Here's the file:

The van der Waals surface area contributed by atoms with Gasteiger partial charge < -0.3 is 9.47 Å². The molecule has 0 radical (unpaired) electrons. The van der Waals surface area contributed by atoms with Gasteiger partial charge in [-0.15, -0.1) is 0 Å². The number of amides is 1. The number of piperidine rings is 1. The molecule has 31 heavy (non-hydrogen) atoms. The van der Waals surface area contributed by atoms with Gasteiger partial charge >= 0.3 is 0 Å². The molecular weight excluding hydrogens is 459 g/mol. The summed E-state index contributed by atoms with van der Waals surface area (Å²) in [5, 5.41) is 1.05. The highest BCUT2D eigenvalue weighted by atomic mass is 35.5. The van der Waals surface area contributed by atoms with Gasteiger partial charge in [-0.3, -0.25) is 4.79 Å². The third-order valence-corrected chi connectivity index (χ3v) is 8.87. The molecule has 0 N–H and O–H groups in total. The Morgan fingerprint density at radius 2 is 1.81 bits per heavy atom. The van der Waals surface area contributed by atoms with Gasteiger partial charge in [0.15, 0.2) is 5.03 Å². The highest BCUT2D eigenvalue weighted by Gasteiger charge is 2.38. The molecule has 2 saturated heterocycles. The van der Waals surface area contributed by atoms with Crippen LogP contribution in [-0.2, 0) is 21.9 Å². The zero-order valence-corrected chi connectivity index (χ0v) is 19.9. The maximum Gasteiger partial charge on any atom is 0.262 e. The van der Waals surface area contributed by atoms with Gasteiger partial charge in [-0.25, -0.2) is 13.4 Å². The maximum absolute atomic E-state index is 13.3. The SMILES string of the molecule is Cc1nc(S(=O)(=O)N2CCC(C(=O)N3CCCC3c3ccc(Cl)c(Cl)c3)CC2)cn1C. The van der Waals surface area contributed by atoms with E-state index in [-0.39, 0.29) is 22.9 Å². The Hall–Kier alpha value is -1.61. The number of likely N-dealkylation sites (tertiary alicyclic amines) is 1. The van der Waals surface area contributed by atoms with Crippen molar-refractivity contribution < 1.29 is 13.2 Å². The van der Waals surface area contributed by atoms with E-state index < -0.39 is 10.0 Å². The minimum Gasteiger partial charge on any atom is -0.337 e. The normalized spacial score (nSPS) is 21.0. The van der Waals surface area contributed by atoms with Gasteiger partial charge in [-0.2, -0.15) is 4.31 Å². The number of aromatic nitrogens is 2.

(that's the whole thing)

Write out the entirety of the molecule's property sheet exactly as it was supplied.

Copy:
The van der Waals surface area contributed by atoms with Gasteiger partial charge < -0.3 is 9.47 Å². The molecule has 0 radical (unpaired) electrons. The van der Waals surface area contributed by atoms with Gasteiger partial charge in [-0.15, -0.1) is 0 Å². The number of amides is 1. The number of piperidine rings is 1. The molecule has 31 heavy (non-hydrogen) atoms. The van der Waals surface area contributed by atoms with Gasteiger partial charge >= 0.3 is 0 Å². The molecular weight excluding hydrogens is 459 g/mol. The summed E-state index contributed by atoms with van der Waals surface area (Å²) in [5, 5.41) is 1.05. The highest BCUT2D eigenvalue weighted by atomic mass is 35.5. The van der Waals surface area contributed by atoms with Gasteiger partial charge in [-0.3, -0.25) is 4.79 Å². The third-order valence-corrected chi connectivity index (χ3v) is 8.87. The molecule has 0 N–H and O–H groups in total. The Morgan fingerprint density at radius 2 is 1.81 bits per heavy atom. The van der Waals surface area contributed by atoms with Gasteiger partial charge in [0.15, 0.2) is 5.03 Å². The highest BCUT2D eigenvalue weighted by Gasteiger charge is 2.38. The molecule has 2 saturated heterocycles. The van der Waals surface area contributed by atoms with Crippen LogP contribution in [-0.2, 0) is 21.9 Å². The zero-order valence-corrected chi connectivity index (χ0v) is 19.9. The maximum Gasteiger partial charge on any atom is 0.262 e. The van der Waals surface area contributed by atoms with Gasteiger partial charge in [-0.25, -0.2) is 13.4 Å². The maximum absolute atomic E-state index is 13.3. The SMILES string of the molecule is Cc1nc(S(=O)(=O)N2CCC(C(=O)N3CCCC3c3ccc(Cl)c(Cl)c3)CC2)cn1C. The van der Waals surface area contributed by atoms with E-state index in [-0.39, 0.29) is 22.9 Å². The Hall–Kier alpha value is -1.61. The number of likely N-dealkylation sites (tertiary alicyclic amines) is 1. The van der Waals surface area contributed by atoms with Crippen molar-refractivity contribution < 1.29 is 13.2 Å². The van der Waals surface area contributed by atoms with E-state index < -0.39 is 10.0 Å². The minimum Gasteiger partial charge on any atom is -0.337 e. The normalized spacial score (nSPS) is 21.0. The van der Waals surface area contributed by atoms with Gasteiger partial charge in [-0.2, -0.15) is 4.31 Å². The number of aromatic nitrogens is 2.